Computer users had difficulty accessing portions of the Internet's most highly trafficked Web sites yesterday after hackers launched an attack against DoubleClick Inc., the company that serves up online advertising to hundreds of commercial sites.

The attack followed one on four major search engines Monday, but it was not clear whether the two incidents were related.

Beginning about 10:30 a.m. yesterday, DoubleClick's Internet servers began to receive a flood of bogus Web page requests, creating a bottleneck that blocked many major sites from displaying ad images.

That jam in turn made it difficult for Internet users to reach certain pages at nearly all of the Internet's 40 most-visited Web sites. At the height of the assault, affected Web pages were available less than 25 percent of the time, according to Keynote Systems Inc., a Web performance monitoring company in San Mateo, Calif.

"One of the things that makes the Internet so survivable is that no one company or technology runs the whole thing," said Lloyd Taylor, Keynote's vice president of technology and operations. "In this case . . . the attackers targeted a common infrastructure relied upon by many companies."

DoubleClick spokeswoman Jennifer Blum said the attack targeted the company's domain name servers (DNS) -- machines that help direct Internet traffic -- causing "severe service disruptions" for all 900 of its customers. The unknown hackers apparently orchestrated the attack by hijacking an army of personal computers that had been previously infected by a virus. They then instructed the compromised machines to collectively bombard the company with page requests -- an assault known as a distributed denial-of-service attack.

Among the sites hardest hit were those of Nortel Networks Ltd., Gateway Inc., MCI Inc., and, according to Keynote. Users also experienced delays accessing pages at before The Washington Post Co. blocked DoubleClick's ads from running on its site. Senior Vice President Monty Mullig said that several ads did not display properly on the site, but he said news content was unaffected because it runs on a different network.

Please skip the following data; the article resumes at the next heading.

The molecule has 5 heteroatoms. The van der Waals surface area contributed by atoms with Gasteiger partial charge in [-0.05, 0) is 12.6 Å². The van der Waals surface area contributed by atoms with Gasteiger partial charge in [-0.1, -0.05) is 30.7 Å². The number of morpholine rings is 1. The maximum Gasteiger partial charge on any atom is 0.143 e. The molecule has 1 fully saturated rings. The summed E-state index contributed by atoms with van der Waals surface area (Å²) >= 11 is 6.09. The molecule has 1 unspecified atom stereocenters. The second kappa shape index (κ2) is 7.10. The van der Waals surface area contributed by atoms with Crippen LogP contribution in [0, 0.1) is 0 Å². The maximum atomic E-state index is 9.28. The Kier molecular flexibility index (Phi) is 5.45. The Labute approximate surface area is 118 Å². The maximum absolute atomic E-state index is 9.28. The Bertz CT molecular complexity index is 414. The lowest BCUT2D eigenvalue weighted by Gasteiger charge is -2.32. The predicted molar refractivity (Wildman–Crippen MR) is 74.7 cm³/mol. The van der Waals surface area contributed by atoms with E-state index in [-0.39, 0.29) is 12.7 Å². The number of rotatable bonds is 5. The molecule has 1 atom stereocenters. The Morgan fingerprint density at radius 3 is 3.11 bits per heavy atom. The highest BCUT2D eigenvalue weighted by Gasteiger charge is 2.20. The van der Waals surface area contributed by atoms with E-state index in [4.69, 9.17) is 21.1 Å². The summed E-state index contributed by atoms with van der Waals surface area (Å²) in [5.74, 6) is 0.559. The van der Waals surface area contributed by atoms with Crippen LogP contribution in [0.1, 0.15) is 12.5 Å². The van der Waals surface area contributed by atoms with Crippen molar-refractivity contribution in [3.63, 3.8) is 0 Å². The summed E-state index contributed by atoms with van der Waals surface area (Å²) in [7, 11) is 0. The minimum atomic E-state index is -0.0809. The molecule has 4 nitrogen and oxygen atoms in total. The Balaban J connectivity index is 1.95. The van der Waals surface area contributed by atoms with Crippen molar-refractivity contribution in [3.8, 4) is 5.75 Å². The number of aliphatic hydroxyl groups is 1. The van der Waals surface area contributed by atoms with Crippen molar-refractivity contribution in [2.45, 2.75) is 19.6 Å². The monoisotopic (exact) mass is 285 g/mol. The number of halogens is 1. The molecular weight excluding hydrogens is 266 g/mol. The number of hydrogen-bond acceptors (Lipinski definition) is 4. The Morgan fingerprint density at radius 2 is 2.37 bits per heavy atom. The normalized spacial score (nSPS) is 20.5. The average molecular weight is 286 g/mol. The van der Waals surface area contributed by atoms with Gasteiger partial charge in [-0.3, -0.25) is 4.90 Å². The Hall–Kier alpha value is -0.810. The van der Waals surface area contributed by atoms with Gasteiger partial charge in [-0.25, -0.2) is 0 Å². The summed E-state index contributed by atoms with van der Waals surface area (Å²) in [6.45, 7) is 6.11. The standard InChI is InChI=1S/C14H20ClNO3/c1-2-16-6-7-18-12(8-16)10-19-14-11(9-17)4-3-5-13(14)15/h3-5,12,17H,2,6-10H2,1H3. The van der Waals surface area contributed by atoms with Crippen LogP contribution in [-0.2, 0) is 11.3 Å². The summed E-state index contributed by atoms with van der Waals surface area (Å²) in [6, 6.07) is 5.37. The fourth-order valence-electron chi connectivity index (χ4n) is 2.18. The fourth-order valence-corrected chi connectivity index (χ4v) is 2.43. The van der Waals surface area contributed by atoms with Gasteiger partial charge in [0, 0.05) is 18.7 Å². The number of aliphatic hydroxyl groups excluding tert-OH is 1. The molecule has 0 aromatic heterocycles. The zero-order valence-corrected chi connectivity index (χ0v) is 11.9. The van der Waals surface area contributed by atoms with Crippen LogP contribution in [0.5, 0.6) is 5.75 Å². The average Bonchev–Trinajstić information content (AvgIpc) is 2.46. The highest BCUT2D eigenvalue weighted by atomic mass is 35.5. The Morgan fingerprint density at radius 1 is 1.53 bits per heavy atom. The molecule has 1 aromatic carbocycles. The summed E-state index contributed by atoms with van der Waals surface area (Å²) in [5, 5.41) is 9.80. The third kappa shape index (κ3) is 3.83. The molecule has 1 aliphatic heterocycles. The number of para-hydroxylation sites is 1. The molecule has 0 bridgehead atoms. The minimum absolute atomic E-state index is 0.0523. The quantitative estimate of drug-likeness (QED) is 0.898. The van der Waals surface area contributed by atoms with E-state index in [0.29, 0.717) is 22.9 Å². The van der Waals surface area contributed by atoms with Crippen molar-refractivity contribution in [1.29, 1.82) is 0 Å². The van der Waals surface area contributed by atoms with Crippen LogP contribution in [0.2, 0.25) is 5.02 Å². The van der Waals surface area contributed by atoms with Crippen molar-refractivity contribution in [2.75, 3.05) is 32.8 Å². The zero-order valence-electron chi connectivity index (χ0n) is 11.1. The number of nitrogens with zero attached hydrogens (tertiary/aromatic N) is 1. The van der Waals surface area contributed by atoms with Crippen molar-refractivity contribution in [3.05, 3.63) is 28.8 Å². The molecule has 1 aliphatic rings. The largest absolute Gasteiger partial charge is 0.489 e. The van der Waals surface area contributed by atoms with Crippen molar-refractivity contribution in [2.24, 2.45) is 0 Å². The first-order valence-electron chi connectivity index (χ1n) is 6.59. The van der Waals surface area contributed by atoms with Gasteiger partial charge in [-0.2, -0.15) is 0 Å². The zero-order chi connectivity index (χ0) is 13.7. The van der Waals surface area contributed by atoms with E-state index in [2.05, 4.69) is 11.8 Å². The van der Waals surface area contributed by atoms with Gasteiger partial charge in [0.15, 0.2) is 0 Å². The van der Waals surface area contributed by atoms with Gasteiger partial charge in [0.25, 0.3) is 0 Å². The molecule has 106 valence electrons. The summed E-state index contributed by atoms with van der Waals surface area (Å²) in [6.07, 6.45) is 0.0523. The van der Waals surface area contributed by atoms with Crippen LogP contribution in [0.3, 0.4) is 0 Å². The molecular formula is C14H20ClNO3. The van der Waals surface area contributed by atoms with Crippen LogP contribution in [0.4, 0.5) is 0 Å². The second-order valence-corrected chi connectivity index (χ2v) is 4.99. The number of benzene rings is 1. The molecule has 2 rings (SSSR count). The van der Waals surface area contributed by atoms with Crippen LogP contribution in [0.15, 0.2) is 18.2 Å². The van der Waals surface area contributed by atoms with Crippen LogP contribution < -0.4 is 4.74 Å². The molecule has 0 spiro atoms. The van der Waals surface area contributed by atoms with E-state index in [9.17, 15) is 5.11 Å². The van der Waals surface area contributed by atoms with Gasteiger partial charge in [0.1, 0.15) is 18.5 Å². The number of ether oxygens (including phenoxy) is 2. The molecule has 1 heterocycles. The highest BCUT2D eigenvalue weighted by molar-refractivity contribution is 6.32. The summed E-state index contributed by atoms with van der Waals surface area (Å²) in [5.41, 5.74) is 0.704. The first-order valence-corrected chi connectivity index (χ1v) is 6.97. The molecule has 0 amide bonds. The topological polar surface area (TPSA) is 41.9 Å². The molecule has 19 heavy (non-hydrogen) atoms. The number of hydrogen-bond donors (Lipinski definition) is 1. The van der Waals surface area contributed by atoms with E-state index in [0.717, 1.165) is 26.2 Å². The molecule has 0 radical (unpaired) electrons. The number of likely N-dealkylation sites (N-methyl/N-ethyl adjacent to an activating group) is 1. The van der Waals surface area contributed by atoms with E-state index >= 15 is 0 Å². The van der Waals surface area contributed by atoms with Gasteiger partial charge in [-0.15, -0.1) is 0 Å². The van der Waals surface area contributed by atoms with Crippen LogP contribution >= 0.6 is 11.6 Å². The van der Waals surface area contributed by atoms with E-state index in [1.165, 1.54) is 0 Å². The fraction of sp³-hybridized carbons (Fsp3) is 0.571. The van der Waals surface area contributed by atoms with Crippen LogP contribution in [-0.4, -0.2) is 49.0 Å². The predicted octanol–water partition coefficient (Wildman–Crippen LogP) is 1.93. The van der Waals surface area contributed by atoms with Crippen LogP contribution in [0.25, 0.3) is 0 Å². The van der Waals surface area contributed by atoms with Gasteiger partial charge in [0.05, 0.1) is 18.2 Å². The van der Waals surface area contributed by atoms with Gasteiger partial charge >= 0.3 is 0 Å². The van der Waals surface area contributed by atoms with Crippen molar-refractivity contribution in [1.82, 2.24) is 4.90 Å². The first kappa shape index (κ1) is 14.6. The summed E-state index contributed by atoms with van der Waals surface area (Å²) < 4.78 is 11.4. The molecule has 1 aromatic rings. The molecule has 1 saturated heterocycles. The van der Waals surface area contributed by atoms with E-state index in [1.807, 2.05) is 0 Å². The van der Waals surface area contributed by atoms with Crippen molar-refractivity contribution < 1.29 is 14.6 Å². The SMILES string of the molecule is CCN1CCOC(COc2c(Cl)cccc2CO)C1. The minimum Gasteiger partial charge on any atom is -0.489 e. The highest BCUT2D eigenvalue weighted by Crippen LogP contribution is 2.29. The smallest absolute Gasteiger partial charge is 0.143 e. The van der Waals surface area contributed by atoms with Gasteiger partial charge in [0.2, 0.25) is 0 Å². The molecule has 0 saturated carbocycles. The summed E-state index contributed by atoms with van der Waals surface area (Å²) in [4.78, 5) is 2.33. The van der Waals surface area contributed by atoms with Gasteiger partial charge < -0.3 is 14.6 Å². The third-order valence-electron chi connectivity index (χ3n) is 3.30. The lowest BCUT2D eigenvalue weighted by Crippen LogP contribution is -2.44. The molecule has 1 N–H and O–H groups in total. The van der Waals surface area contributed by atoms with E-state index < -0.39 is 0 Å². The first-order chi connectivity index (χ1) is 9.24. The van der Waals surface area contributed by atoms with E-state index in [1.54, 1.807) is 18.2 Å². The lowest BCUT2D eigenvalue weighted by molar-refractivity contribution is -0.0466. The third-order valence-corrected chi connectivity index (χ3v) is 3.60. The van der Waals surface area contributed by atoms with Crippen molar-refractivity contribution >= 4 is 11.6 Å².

Security experts said the DoubleClick attack today appears similar in nature to the assault hackers waged last month against Akamai Technologies, a company that distributes Web content for companies such as Google Inc., Microsoft Corp. and Yahoo Inc. In that attack, hackers apparently directed tens of thousands of hijacked computers to overwhelm Akamai's DNS servers, blocking access to many of the company's customers for nearly two hours.

The attack on DoubleClick suggests that hackers are beginning to target key Internet pressure points that -- when squeezed -- darken the Internet for most users, said Johannes Ullrich, chief technology officer for the SANS Institute's Internet Storm Center, which monitors hacker activity.

"The hackers don't need to attack the Internet. If you attack Akamai or DoubleClick you can take out 95 percent of what most people consider to be the Internet," Ullrich said.

Krebs is a staff writer for